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Bank of England Weale hints at rate cut, markets await FOMC meeting

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26 July 2016

Matthew Ryan

Senior Market Analyst at Ebury. Providing expert currency analysis so small and mid-sized businesses can effectively navigate international markets.

The US Dollar dipped as markets opened for the week on Monday, with investors in a cautious mood ahead of Federal Reserve and Bank of Japan meetings later in the week.

his week’s main event in the currency markets will undoubtedly be Wednesday’s FOMC meeting. With the Fed almost certain to keep rates unchanged, investors will instead be looking for signs that the US central bank is becoming increasingly likely to hike interest rates again before the end of the year.

Following a string of impressive economic data releases in the world’s largest economy over the past few weeks, Fed funds futures are now indicating around a 56% chance that rates will be increased in December, up from the 48% at the end of last week.

We also await this Friday’s Bank of Japan meeting with great interest. Policymakers in the country are heavily expected to finally announce an increase in easing measures in order to support the stagnant Japanese economy. Growing expectations for both an interest rate cut and further monetary stimulus recently caused the Yen to suffer one of its worst weeks in 17 years.

Closer to home, Sterling slipped during Asian trading after Bank of England rate setter Martin Weale hinted that he would be voting for an immediate interest rate cut next month following last week’s dismal PMI data. We expect a number of the more dovish MPC policymakers to follow suit when the central bank next meets on 4th August.

The Euro also remained pinned below the 1.10 mark against the US Dollar for much of the day, having fallen to its weakest position since the Brexit vote at the end of last week following the terrorist attack in Munich.

Major currencies in detail:


Sterling fell 0.3% overnight against the US Dollar after the dovish comments from Martin Weale.

The CBI’s latest industrial trends survey also painted a fairly bleak picture of the UK’s manufacturing sector post-Brexit vote. The overall index fell from -2 to -4, with expectations for the next three months falling to their lowest level since December last year. This follows Friday’s fairly dismal PMI figures, which showed a contraction in the UK manufacturing and services sectors this month.

Economic data out of the UK will be relatively light in the lead up to next week’s Bank of England meeting, where we expect interest rates to be lowered for the first time since 2009. Revised GDP numbers for the second quarter on Wednesday morning are not likely to be a significant mover.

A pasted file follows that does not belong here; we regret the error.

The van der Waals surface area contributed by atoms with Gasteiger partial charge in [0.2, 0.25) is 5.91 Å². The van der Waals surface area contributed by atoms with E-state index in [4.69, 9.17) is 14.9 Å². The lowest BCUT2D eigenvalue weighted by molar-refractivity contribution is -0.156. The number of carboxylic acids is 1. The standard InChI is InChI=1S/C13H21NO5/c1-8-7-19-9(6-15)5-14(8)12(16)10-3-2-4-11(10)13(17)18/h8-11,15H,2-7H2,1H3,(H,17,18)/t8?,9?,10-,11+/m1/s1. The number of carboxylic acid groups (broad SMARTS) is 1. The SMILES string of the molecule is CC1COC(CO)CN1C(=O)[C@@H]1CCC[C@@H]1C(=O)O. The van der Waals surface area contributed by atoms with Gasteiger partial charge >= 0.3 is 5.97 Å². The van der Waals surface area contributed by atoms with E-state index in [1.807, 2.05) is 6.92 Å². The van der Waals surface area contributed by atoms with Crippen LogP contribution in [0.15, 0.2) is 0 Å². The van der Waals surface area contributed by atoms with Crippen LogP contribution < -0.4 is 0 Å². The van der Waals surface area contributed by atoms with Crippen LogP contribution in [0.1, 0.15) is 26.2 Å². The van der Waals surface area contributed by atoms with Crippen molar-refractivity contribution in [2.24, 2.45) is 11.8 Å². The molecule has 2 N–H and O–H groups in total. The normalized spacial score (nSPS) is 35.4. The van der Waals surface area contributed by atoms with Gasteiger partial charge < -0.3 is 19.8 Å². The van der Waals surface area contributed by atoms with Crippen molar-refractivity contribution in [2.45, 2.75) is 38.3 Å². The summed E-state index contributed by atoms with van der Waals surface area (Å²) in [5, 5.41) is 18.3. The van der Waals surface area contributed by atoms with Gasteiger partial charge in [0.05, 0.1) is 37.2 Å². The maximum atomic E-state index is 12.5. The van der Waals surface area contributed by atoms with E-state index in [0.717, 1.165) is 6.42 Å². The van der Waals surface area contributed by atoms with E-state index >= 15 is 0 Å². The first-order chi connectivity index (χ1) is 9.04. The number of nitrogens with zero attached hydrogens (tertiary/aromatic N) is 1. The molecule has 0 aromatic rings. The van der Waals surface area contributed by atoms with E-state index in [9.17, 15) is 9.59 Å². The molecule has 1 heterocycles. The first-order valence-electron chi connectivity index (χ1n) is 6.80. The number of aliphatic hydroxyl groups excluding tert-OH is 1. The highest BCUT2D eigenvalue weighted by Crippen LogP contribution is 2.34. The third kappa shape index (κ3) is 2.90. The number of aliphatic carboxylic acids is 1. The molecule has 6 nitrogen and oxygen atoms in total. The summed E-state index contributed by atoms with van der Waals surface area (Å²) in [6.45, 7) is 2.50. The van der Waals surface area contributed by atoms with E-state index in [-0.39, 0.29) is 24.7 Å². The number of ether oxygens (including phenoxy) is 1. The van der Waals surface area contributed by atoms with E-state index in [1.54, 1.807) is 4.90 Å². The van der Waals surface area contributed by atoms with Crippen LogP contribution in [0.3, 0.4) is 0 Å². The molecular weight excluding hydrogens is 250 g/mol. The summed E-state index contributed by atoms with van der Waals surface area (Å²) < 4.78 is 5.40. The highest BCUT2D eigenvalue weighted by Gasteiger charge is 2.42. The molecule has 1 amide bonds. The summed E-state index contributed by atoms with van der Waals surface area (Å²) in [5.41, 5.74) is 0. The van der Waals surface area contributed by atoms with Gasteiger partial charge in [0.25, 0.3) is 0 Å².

With no major announcements out of the Eurozone on Monday, the Euro was barely moved, although rose 0.3% against the US Dollar during Asian trading.

The negative effects of last month’s Brexit vote is expected to shave 0.1% off growth in Europe’s largest economy this year according to the Institute for Economic Research (IFO). IFO revised its expectations for German growth in 2016 down to 1.7% from 1.8% on Monday, citing the uncertainty caused by Brexit and the series of terrorist attacks in Germany.

Eurozone inflation and growth figures on Friday morning are the main economic releases in Europe this week. However, with no data releases or announcements today, the Euro will likely be driven by events elsewhere.


The US Dollar fell 0.4% overnight as investors looked ahead to meetings of the Federal Reserve and Bank of Japan later in the week.

Monday’s Dollar Fed manufacturing index added to the recent stream of positive economic reports out of the US economy. The index remained negative although rose to -1.3 from -18.3.

With the UK’s referendum now out of the way, political focus will soon turn to the US Presidential Election in November. Many bookmakers are now placing around a 40% chance that Donald Trump will win the race to the White House.

Today will be a busy one in the US. The latest services PMI and new home sales for June are both expected to add to the string of positive economic news. Consumer confidence at 15:00 UK time will also be worth keeping an eye on.

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